By "R. A. Gent," variously identified as Robert Aylett, Robert Anton, or Robert Armin. The witch, her son, and the serpent in Act 3, Scene 5 possibly imitate Faerie Queene 3.7.21-22. The parallel would be more convincing were the monster a hyena rather than a serpent.
Gerard Langbaine: "This Play has been sundry times acted by the Prince of Wales his SErvants; but printed 4to. Lond. 1663. For the Plot of this Play, 'tis founded on true History: see Tacitus Annals, Milton's History of England, &c. See besides Ubaldine, Le Vite delle Donne Illustre, p. 6" Account of the English Dramatick Poets (1691) 516-17.
Frederick Ives Carpenter: "The Witch, her son, and the monster created by her to destroy Caradoc at instigation of Gloster (act 3, sc. 4, sigs. E4-Fv) presumably suggested by F.Q. 3.7.20 ff" Wells, Spenser Allusions (1972) 140.
E. Felix Schelling: "The Valiant Welshman deals with the doings of four British Kings, three queens, and many princes and Roman generals; it introduces bards, enchanters, the Roman goddess, Fortuna, and wanders from Wales to Scotland, ending before the Emperor Claudius at Rome" Elizabethan Drama (1908) 1:302.
F. M. Padelford considers the possibility that the author might be the Spenserian poet Robert Aylett: "The highly moral handling of the plot, the familiar use of classical allusions, and the historical erudition displayed, give some slight color to the suggestion of Aylett's authorship, reinforced, perhaps, by the opening stanzas of 'Urania.' As a devoted admirer of Spenser, Aylett may have looked about for an early hero, comparable to Prince Arthur, and hit upon Caradoc. Moreover, Aylett was a 'gentleman' and so signed himself on occasion" "Robert Aylett" (1936) 34.
ENTER THE WITCH AND HER SONNE FROM THE CAVE.
Thou famous Mistresse, of the unknown depths
Of hels infernall secrets, oh what reward
Shall a dejected, miserable man,
Chased from the confines of his native land,
By wrong oppression, and insulting pride,
Disgrace, contempt, and endlesse infamy,
Give, for redresse from thy commanding arte?
Gloster, I know thee wel, although disguisd:
Thou comest to crave our helpe, for thy revenge
'Gainst Caradoc, who now hath vanquished
The Bastard Codigune in single fight.
Know Gloster, that our skill
Commaunds the Moone drop from her silver sphere,
And all the starres to vayle their golden heads,
At the blacke horrour that our Charmes present.
Atlas throwes downe the twinckling Arch of heaven,
And leaves his burthen at our dreadfull spels.
This pendant element of solid earth,
Shakes with amazing Earthquakes, as if the frame
Of this vast continent would leave her poles.
Neptune swels high, and with impetuous rage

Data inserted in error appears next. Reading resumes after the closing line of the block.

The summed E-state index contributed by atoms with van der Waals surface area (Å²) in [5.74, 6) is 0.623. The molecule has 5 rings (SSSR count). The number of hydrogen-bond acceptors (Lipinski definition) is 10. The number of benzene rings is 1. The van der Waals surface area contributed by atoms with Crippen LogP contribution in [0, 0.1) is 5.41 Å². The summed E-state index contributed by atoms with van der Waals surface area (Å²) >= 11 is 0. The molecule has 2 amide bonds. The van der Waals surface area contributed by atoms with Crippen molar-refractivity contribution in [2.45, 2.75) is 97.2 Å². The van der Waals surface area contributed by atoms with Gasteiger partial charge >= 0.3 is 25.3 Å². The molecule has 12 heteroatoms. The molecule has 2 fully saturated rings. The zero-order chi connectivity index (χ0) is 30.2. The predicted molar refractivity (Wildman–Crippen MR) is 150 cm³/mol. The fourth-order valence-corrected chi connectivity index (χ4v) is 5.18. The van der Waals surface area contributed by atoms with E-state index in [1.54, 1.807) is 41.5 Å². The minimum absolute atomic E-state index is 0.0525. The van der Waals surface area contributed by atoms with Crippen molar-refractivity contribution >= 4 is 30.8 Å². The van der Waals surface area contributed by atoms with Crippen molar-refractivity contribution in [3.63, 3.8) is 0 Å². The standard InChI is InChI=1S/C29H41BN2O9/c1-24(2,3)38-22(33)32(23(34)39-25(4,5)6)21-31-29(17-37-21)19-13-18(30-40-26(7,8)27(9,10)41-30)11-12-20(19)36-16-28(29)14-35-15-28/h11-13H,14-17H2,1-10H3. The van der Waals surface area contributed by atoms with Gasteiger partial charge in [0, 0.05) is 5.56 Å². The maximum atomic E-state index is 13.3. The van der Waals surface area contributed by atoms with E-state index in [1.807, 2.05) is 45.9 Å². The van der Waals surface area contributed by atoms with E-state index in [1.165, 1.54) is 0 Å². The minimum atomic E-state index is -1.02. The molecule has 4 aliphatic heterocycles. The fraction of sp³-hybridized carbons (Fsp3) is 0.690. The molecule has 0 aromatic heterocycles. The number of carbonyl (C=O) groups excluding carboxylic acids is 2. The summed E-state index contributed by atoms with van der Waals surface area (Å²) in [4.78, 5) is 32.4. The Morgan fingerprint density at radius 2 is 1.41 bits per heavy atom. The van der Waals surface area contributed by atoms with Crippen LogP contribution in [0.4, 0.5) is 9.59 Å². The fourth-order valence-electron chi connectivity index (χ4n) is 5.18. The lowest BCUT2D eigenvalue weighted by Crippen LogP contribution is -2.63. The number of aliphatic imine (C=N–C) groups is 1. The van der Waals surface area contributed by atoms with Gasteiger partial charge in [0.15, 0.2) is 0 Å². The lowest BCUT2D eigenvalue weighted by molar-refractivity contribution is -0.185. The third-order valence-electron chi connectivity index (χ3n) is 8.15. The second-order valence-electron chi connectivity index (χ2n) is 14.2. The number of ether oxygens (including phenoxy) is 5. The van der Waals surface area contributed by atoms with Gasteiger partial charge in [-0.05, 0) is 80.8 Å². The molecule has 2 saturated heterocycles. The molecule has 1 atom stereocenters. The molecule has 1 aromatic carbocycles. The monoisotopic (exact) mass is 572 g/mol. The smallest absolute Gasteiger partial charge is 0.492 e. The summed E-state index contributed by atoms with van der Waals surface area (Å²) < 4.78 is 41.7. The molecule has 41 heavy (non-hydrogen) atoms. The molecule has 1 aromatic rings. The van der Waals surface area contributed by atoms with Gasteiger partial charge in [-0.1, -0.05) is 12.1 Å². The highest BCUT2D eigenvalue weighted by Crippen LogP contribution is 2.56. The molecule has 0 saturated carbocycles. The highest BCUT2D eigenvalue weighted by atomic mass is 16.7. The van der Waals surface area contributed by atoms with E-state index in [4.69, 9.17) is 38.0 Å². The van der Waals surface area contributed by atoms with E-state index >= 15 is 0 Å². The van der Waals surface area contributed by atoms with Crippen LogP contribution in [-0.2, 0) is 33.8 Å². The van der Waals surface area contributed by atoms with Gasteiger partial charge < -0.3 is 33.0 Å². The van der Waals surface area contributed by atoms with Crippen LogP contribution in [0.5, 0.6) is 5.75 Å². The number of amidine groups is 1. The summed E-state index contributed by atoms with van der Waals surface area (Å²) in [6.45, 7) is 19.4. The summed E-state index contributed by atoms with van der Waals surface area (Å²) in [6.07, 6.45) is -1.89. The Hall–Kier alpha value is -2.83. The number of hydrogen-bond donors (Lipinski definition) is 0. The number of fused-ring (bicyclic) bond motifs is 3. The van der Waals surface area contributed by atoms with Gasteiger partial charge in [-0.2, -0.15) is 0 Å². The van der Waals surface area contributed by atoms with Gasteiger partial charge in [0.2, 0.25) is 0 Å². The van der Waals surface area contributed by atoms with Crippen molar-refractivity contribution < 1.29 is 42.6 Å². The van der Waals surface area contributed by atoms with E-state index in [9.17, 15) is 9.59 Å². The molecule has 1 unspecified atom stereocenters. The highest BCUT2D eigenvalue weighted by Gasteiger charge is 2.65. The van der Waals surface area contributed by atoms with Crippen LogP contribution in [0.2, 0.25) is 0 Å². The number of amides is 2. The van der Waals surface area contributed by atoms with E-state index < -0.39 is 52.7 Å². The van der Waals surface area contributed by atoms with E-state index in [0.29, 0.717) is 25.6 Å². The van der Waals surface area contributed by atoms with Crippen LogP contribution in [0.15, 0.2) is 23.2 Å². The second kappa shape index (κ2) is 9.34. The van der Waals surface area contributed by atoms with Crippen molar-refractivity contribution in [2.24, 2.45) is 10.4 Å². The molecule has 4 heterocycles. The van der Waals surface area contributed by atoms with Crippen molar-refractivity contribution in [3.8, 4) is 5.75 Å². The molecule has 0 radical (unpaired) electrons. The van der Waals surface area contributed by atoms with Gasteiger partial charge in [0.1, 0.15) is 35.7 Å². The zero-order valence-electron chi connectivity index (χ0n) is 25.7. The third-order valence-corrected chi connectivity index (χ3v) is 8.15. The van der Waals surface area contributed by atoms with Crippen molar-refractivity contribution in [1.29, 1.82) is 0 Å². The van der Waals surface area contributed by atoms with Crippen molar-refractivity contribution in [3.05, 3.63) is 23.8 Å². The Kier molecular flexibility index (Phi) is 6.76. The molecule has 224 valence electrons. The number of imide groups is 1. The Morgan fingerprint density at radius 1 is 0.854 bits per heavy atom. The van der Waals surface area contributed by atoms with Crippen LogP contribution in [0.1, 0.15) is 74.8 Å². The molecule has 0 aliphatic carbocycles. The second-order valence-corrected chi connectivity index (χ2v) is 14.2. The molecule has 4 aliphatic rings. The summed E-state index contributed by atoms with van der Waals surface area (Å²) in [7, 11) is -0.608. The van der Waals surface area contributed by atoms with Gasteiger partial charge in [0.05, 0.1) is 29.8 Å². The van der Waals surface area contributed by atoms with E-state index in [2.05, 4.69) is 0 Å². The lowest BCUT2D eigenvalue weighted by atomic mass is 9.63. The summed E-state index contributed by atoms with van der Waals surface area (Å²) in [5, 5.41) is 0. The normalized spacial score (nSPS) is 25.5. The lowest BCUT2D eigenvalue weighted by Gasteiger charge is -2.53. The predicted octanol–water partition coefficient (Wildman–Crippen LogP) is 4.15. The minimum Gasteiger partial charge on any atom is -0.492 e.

Dashes the haughty Argosey with winds,
Against the Christall battlements of heaven.
The troubled ayre appeares in flakes of fire,
That, till about the ayres circumference,
We make the upper Region
Thicke, full of fatall Comets, and the skie
Is filde with fiery signes of armed men.
Hell roares, when we are angry, and the Fiends,
As schole-boyes, tremble at our Charming rod.
Thus, when we are displeased, or male-content,
Both hell obeys, and every Element.
Thou matchles wonder, worke but my revenge,
And by the triple Hecate, and the powers
Your Charmes adore, Ile load you with a waight
Of gold and treasure, till you cry, No more.
Invent, great soule of arte, some strategem,
Whose fame may draw him to these dismal woods.
No danger can out-dare his thirsty soule
In honourable enterprises: he is a man,
Should hell oppose him, of such dauntlesse mettal,
That were but fame the end of his atechievement,
He would as boldly cope with it, as with things
Of common danger.
Then Gloster, harke: Here in this dismall Grove,
By arte I will create a furious beast,
Mov'd by a subtill spirit, full of force
And hellish fury, whose devouring jawes
Shall havocke all the borderers of Wales,
And in short space unpeople all his Townes.
Now, if he be a man that seeks for fame,
And grounds his fortunes on the popular love,
Or Kinglike doe preferre a common good,
Before a private losse; this famous taske,
Whose fearfull rumour shall amaze the world,
Will egge him on: where being once but come,
He surely meetes with his destruction.
Sonne, to this purpose, straitway to thy booke,
Enter the Cave, and call a powerfull spirit by thy skill,
Commaund him instantly for to appeare,
And with thy Charmes, binde him unto the shape
Of a devouring Serpent, whilest without
We doe awayte his comming.
THUNDERS AND LIGHTNING.
Now whirle the angry heavens about the Pole,
And in their fuming choler dart forth fires,
Like burning Aetna, being thus inraged
At this imperious Necromantike arte.
Dis trembles at our Magicall commaund,
And all the flaming vawtes of hells Abisse,
Throw forth sulphureous flakes of scorching fire.
The jangling hell-hounds, with their hellish guizes,
Daunce damned rounds, in their infernall rage.
And to conclude, earth, water, ayre, and fire,
And hell grow sicke, to see mans arte aspire.
A generall envy makes them malecontent,
To see deepe arte commaund each element.
See, Gloster, see, thinkes he, this monstrous shape
ENTER THE SERPENT.
Will not abate the courage of his foe,
And quell the haughty pride of Caradoc?
Yes, mighty Artist, were he thrice inspirde
With more then humane courage, he may as soone
Conquer those matchlesse Giants, that were set
To keepe the Orchard of Hesperides,
Or match the labours of great Hercules.
ENTER THE SERPENT. IT THUNDERS.
Goe shrowde thy horrid shape within this wood,
And seize on all thou meetest. Come, Gloster, in,
And here awhile abide within this Cave.
Thy eyes shall see what thy vext soule did crave.